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This Week in History: May 14th to 20th

May 14th:

On this day in 1962, Princess Sophia of Greece married Don Juan Carlos of Spain. Princess Sophia was born on November 2, 1938 in Psychiko, Athens, the eldest child of King Paul of Greece and his wife, Queen Frederica. She studied childcare, music, and archeology and was a reserve member, alongside her brother Constantine, of Greece’s gold medal-winning sailing team in the 1960 Summer Olympics. Sophia met her paternal third cousin (they are both descendants of Queen Victoria of England), Juan Carlos of Spain, on a cruise in the Greek islands in 1954 and then reconnected with him at the wedding of the Duke of Kent in 1961. The couple was married in Athens in three separate ceremonies: at the Catholic Cathedral of Saint Dionysius; at the Greek-Orthodox Metropolitan Cathedral of the Virgin Mary; and at the Royal Palace in Athens (a civil union ceremony). Sophia converted from Greek Orthodoxy to Roman Catholicism to become more palatable to Catholic Spain, and thus relinquished her rights to the Greek throne. Along with this came the usual Latinization of her Greek name from Sophia, to the Spanish variant, Sofia. The couple ruled over Spain for 29 years and had three children: Elena, Cristina, and Felipe.

May 17th:

On this day in 1902, Greek archaeologist Valerios Stais, along with his mathematician cousin Spiridon Stais, discovered the Antikythera mechanism, an ancient mechanical analog computer. The Antikythera mechanism was found in 45 meters of water in an Antikythera shipwreck off Point Glyphadia on the Greek island of Antikythera (located between Kythera and Crete). The wreck was found by a group of Greek sponge divers, who retrieved numerous artifacts, including bronze and marble statues, jewellery, coins, and the mechanism. All of the artifacts were transferred to the National Museum of Archaeology in Athens, where Valerios was the Director, for storage and analysis. Initially no one knew what the mechanism was until Spyridon identified the gears in the mechanism. We now know that the clock-sized device contained an elaborate collection of about 30 interlocking, spinning gears that controlled dials designed to calculate astronomical positions and eclipses. By turning the hand crank of the mechanism, the gears spun, causing the hands of the dials to move, allowing the user to accurately predict eclipses and the passage of celestial bodies through the sky. According to Jo Marchant of the Smithsonian, “nothing as sophisticated [as the Antikythera mechanism], or even close, appears again for more than a thousand years.”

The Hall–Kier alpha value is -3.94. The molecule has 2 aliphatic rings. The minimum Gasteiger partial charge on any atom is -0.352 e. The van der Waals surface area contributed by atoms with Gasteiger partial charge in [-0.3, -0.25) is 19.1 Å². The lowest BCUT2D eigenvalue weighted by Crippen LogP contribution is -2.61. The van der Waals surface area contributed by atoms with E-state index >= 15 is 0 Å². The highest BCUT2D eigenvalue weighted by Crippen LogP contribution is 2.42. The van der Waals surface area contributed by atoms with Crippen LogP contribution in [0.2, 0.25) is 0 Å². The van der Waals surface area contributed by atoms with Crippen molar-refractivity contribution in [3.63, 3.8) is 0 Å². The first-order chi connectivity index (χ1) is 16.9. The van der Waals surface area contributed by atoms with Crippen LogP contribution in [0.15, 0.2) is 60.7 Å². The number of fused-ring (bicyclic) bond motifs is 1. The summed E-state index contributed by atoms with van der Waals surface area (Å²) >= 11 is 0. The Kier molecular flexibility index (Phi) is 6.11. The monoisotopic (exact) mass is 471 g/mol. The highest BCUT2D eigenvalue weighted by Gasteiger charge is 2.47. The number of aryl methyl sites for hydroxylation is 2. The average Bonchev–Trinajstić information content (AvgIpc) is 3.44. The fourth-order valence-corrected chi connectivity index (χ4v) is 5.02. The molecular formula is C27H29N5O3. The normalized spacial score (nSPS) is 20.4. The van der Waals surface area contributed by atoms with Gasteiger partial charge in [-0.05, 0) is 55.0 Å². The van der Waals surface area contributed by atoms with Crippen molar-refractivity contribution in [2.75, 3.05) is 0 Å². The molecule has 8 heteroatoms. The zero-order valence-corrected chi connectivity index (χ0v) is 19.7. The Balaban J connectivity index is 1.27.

May 20th:

On this day in 1941, the Battle of Crete began. The Battle was one of the most significant, if subsequently underreported battles of World War II. This last battle for the defense of Greece against the Nazis was critical in leading to the ultimate defeat of Hitler. This battle also emphasized the sacrifice, through selfless bravery, that the people of Crete were willing to pay to defend their freedom. Distinguished military historian Anthony Beevor described Cretan defiance: “Boys, old men, and also women displayed a breathtaking bravery in defense of their island.” Many historians believe the Battle of Crete, along with the earlier campaign against Greece and Yugoslavia, contributed to a 4-6 week delay of the German invasion of the Soviet Union. This delay was to prove fatal in not achieving German objectives before the winter set in and thus significantly contributed to Hitler’s ultimate defeat.

Also on this day in 1938, Marinella, one of the most popular Greek singers and actresses was born. Her career has spanned over six decades (since 1957). Since the beginning of her career, she has released 66 solo albums and has been featured on albums by other musicians. Born Kyriaki Papadopoulou in the city of Thessaloniki in northern Greece, her parents were refugees from Constantinople. She is the fourth and last child of a large family, which despite its poverty, was rich in love and in artistic vein. Her early career was marked by her collaboration with singer Stelios Kazantzidis – whom she later married. Together they managed to become the greatest duet of Greece, unsurpassed even today. The couple divorced in September 1966 – an occurance that can be attributed to the beginning of her solo career. Her popularity rose in the late 1960s, 70s and 80s, with a string of successful albums and live shows. She developed a new standard for shows in Greek nightclubs, introducing costumes, dancing, and special lighting effects.

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